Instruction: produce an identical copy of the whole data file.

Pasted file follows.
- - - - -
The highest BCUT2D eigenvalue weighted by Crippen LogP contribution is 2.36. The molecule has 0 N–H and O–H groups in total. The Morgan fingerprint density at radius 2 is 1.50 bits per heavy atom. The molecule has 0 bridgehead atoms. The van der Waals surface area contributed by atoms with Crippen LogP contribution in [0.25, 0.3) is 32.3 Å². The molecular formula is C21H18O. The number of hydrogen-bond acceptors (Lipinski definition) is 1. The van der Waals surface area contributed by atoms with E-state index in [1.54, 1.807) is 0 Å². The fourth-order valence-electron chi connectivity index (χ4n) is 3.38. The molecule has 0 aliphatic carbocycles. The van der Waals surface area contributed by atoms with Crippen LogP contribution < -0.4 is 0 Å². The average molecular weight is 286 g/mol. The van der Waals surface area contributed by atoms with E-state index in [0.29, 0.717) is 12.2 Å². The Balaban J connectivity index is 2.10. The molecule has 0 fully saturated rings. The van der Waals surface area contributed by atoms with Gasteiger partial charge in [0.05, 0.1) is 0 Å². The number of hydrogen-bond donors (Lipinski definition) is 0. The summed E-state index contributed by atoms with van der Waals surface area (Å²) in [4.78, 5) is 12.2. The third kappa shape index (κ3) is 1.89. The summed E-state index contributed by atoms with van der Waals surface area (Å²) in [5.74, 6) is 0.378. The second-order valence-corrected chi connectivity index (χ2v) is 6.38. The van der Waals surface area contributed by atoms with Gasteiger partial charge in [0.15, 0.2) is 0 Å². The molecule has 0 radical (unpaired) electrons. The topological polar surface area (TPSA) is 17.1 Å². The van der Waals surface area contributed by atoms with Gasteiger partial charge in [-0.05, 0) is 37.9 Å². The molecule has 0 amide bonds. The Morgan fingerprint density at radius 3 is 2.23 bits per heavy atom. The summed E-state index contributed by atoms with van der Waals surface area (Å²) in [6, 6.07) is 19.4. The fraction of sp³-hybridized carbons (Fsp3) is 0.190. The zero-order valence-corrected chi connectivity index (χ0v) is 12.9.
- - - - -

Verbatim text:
The highest BCUT2D eigenvalue weighted by Crippen LogP contribution is 2.36. The molecule has 0 N–H and O–H groups in total. The Morgan fingerprint density at radius 2 is 1.50 bits per heavy atom. The molecule has 0 bridgehead atoms. The van der Waals surface area contributed by atoms with Crippen LogP contribution in [0.25, 0.3) is 32.3 Å². The molecular formula is C21H18O. The number of hydrogen-bond acceptors (Lipinski definition) is 1. The van der Waals surface area contributed by atoms with E-state index in [1.54, 1.807) is 0 Å². The fourth-order valence-electron chi connectivity index (χ4n) is 3.38. The molecule has 0 aliphatic carbocycles. The van der Waals surface area contributed by atoms with Crippen LogP contribution < -0.4 is 0 Å². The average molecular weight is 286 g/mol. The van der Waals surface area contributed by atoms with E-state index in [0.29, 0.717) is 12.2 Å². The Balaban J connectivity index is 2.10. The molecule has 0 fully saturated rings. The van der Waals surface area contributed by atoms with Gasteiger partial charge in [0.05, 0.1) is 0 Å². The number of hydrogen-bond donors (Lipinski definition) is 0. The summed E-state index contributed by atoms with van der Waals surface area (Å²) in [4.78, 5) is 12.2. The third kappa shape index (κ3) is 1.89. The summed E-state index contributed by atoms with van der Waals surface area (Å²) in [5.74, 6) is 0.378. The second-order valence-corrected chi connectivity index (χ2v) is 6.38. The van der Waals surface area contributed by atoms with Gasteiger partial charge in [0.15, 0.2) is 0 Å². The molecule has 0 radical (unpaired) electrons. The topological polar surface area (TPSA) is 17.1 Å². The van der Waals surface area contributed by atoms with Gasteiger partial charge in [-0.05, 0) is 37.9 Å². The molecule has 0 amide bonds. The Morgan fingerprint density at radius 3 is 2.23 bits per heavy atom. The summed E-state index contributed by atoms with van der Waals surface area (Å²) in [6, 6.07) is 19.4. The fraction of sp³-hybridized carbons (Fsp3) is 0.190. The zero-order valence-corrected chi connectivity index (χ0v) is 12.9.